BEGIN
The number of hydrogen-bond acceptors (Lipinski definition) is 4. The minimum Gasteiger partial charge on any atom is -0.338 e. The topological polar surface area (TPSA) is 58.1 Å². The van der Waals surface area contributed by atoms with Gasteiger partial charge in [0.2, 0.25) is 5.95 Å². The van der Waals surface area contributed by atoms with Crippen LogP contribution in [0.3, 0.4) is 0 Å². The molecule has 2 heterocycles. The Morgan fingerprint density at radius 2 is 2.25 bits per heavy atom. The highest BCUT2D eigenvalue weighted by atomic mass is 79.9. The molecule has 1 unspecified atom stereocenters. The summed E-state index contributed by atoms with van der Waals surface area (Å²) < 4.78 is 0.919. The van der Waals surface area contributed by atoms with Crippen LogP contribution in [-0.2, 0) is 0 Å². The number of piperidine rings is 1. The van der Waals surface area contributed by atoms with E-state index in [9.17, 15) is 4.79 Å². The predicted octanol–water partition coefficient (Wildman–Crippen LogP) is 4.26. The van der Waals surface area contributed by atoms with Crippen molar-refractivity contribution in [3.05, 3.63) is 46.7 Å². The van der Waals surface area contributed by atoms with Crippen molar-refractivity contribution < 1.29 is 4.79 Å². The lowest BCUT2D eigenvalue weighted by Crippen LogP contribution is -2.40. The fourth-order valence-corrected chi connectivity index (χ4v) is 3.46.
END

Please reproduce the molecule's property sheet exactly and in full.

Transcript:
The number of hydrogen-bond acceptors (Lipinski definition) is 4. The minimum Gasteiger partial charge on any atom is -0.338 e. The topological polar surface area (TPSA) is 58.1 Å². The van der Waals surface area contributed by atoms with Gasteiger partial charge in [0.2, 0.25) is 5.95 Å². The van der Waals surface area contributed by atoms with Crippen LogP contribution in [0.3, 0.4) is 0 Å². The molecule has 2 heterocycles. The Morgan fingerprint density at radius 2 is 2.25 bits per heavy atom. The highest BCUT2D eigenvalue weighted by atomic mass is 79.9. The molecule has 1 unspecified atom stereocenters. The summed E-state index contributed by atoms with van der Waals surface area (Å²) < 4.78 is 0.919. The van der Waals surface area contributed by atoms with Crippen LogP contribution in [-0.2, 0) is 0 Å². The number of piperidine rings is 1. The van der Waals surface area contributed by atoms with E-state index in [9.17, 15) is 4.79 Å². The predicted octanol–water partition coefficient (Wildman–Crippen LogP) is 4.26. The van der Waals surface area contributed by atoms with Crippen molar-refractivity contribution in [3.05, 3.63) is 46.7 Å². The van der Waals surface area contributed by atoms with Crippen molar-refractivity contribution < 1.29 is 4.79 Å². The lowest BCUT2D eigenvalue weighted by Crippen LogP contribution is -2.40. The fourth-order valence-corrected chi connectivity index (χ4v) is 3.46.